Cast: Tom Hiddleston, Brie Larson, Samuel L Jackson, John Goodman, Toby Kebbell, Thomas Mann, Shea Whigham, John C Reilly
Director: Jordan Vogt-Roberts
In 2012, director Jordan Vogt-Roberts trudged up into the woods to shoot a small independent film. The Kings of Summer was about a group of children armed with nothing more than endless curiosity and the limitless possibilities of childhood. Away, finally, from the adults they despised, they built a tree house, swam in lakes, explored their new world, and schemed about hiding away in it forever. They didn’t need monsters and mayhem. They could just dream it up.
Three years later, Vogt-Roberts would return to explore the wilderness once again, this time with approximately $185 million more in his pockets, some of the biggest actors in the world by his side, and all the resources he could ever need to make his wildest fantasies a reality.
Funnily enough, none of the state-of-the-art technical wizardry, none of those glamorous faces, untouched by the grit and grime of an unfriendly jungle, not even the stunning sight of a monkey the size of a building could create that same sense of awe those kids conjured up with just sheer will and boundless imagination.
Were it not for the classic films he is pulling from – films like Platoon and more obviously, Apocalypse Now – Vogt-Roberts’ Kong: Skull Island, which is set during the last days of the Vietnam War, could easily be mistaken for a prettier, more cine-literate Transformers film, obsessed as it is with providing little more than the empty sight of watching large creatures pound each other to a pulp while thinly drawn humans annoyingly keep getting in the way.
But between all that monster action – which, let’s face it, should be enough for most – there is the inconvenient task of populating the story with real people. Here, they made the completely miscalculated decision of going with quantity over quality. At any given point in this film, there are at least a dozen central characters, a vast majority of whom are there just to make sure Kong and the rest of Skull Island’s monstrous inhabitants get breakfast every couple of hours.
While condolences must go out to each and every one of them for having been treated so poorly (except perhaps Samuel L Jackson, who doesn’t seem like he cares anymore, as long as his contractually obligated yelling quota is met), spare a thought for poor Toby Kebbell, who spends the entire film by himself, either writing letters, or fantasising about writing letters.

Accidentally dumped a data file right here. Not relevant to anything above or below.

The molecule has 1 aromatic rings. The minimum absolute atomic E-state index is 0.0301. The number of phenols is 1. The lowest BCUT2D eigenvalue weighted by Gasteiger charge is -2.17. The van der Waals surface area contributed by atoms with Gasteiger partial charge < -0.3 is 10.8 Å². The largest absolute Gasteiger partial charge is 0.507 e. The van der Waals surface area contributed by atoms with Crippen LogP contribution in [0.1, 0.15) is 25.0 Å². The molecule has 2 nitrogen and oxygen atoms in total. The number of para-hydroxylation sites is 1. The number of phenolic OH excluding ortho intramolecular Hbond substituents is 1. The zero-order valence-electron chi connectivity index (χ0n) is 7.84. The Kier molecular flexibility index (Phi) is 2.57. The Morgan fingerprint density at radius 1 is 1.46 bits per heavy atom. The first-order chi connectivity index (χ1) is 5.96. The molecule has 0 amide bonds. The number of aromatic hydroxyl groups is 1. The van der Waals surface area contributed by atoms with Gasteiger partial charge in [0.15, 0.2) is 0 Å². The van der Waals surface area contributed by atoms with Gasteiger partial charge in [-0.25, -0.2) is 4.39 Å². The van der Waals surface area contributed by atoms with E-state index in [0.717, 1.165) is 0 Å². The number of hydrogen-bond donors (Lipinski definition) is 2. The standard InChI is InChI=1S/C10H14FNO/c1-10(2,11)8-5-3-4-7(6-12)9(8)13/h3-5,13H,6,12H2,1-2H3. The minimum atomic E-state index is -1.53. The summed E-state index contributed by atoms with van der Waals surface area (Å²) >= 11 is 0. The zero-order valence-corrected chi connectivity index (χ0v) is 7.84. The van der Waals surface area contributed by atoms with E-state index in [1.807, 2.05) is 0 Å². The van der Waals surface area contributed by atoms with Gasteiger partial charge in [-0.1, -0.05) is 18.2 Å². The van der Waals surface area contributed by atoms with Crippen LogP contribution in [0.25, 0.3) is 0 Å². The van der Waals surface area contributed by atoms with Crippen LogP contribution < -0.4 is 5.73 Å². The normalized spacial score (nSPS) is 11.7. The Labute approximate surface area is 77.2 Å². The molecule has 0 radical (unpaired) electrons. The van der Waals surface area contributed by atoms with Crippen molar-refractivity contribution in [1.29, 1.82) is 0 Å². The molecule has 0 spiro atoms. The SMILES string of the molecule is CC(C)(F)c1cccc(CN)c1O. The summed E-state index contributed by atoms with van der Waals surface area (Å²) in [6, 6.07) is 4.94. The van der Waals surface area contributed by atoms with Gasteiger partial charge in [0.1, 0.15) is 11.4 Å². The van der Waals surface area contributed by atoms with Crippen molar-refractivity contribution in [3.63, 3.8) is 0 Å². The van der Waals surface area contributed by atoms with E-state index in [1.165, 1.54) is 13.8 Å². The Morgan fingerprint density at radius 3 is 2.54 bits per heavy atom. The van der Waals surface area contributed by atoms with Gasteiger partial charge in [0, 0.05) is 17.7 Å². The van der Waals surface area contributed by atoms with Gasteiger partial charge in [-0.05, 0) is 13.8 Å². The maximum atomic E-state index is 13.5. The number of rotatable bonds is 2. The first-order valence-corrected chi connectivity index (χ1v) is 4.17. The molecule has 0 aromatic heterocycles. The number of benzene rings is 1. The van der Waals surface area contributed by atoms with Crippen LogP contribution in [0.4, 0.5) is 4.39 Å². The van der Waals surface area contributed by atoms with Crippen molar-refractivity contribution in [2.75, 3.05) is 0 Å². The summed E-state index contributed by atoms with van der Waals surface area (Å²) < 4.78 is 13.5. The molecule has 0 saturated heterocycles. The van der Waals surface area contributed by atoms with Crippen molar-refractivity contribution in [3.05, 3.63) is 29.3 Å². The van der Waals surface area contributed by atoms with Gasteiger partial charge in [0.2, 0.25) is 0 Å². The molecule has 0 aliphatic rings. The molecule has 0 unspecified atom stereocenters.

And then there’s Tom Hiddleston, who plays a Bear Grylls-type named Conrad because, you know, his heart is full of darkness. He’s hired by John Goodman’s mysterious scientist, who brings together a set of diverse characters to help him explore the legendary Skull Island, as the survival guide of the expedition. The group is rounded off by a bunch of army guys, led by Samuel L Jackson’s noisy lieutenant, several expendable scientists, John C Reilly (marooned on the island since World War II and perhaps the only one really having any sort of fun), a photographer (played by the wasted Brie Larson), and the obligatory Chinese actor.
Kong is the second film in the MonsterVerse series that began with 2014’s Godzilla, which is a much better movie than most give it credit for. It is, in a nutshell, everything that this one isn’t: Visionary, stylish, tonally consistent, and surprisingly philosophical. New species are discovered everyday on our planet, which is a staggeringly humbling idea. Godzilla was intelligent enough to explore this theme. Humanity has spent an eternity deluding itself into believing that it is at the top of the food chain. For a planet that has yet to be fully explored, yet to have all its mysteries solved, it is foolish to think otherwise.
Unfortunately, Kong is mostly empty spectacle. It’s beautiful, don’t get me wrong; DP Larry Fong, forgive the pun, apes the hell out of Vittorio Storaro’s work on Apocalypse Now – right down to the smoky, auburn hues – but his visuals are by far the best thing about this film. Especially in the action sequences, which are undeniably impressive. But with what only barely qualifies as character development for Kong, who should ideally have been number one on the list of characters that needed fleshing out, the film makes him seem like little more than a temperamental beast who is overused to the point of being blas.
Their insistence to contrive him into virtually every pivotal moment in the film completely robs him of all majesty. Had the humans been more interesting, their awestruck words would’ve done the trick, but they aren’t, so it doesn’t.
Godzilla meanwhile, is a textbook (written, of course, by Jaws) example of how to correctly portray monsters in these movies. The idea should always be to use them sparingly, to milk the legend, to build suspense, and not to chuck them about willy-nilly like they’re some sort of sheep.
This is King Kong! It should’ve roared, it should’ve been wonderful, towering, breathtakingly larger-than-life.
I never thought I’d say this, but were that uneasy romantic subplot from Peter Jackson’s 2005 King Kong to be removed, it would be a better movie than this.